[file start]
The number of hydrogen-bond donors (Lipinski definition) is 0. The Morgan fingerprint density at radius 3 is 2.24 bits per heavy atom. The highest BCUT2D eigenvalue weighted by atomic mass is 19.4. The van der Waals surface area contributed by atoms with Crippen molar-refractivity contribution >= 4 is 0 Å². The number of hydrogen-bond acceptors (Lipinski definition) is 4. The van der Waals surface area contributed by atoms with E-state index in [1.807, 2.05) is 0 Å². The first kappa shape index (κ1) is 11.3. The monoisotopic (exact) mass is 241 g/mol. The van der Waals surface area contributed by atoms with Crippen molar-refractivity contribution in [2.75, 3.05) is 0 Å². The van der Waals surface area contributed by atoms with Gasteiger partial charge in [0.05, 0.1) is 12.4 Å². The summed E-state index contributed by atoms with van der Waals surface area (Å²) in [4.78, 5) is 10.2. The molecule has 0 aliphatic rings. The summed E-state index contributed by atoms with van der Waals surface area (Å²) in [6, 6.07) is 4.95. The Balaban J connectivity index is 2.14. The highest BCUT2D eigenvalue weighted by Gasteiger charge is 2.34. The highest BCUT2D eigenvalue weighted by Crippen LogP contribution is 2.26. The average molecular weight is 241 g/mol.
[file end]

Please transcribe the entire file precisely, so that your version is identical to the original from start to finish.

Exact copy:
The number of hydrogen-bond donors (Lipinski definition) is 0. The Morgan fingerprint density at radius 3 is 2.24 bits per heavy atom. The highest BCUT2D eigenvalue weighted by atomic mass is 19.4. The van der Waals surface area contributed by atoms with Crippen molar-refractivity contribution >= 4 is 0 Å². The number of hydrogen-bond acceptors (Lipinski definition) is 4. The van der Waals surface area contributed by atoms with E-state index in [1.807, 2.05) is 0 Å². The first kappa shape index (κ1) is 11.3. The monoisotopic (exact) mass is 241 g/mol. The van der Waals surface area contributed by atoms with Crippen molar-refractivity contribution in [2.75, 3.05) is 0 Å². The van der Waals surface area contributed by atoms with Gasteiger partial charge in [0.05, 0.1) is 12.4 Å². The summed E-state index contributed by atoms with van der Waals surface area (Å²) in [4.78, 5) is 10.2. The molecule has 0 aliphatic rings. The summed E-state index contributed by atoms with van der Waals surface area (Å²) in [6, 6.07) is 4.95. The Balaban J connectivity index is 2.14. The highest BCUT2D eigenvalue weighted by Gasteiger charge is 2.34. The highest BCUT2D eigenvalue weighted by Crippen LogP contribution is 2.26. The average molecular weight is 241 g/mol.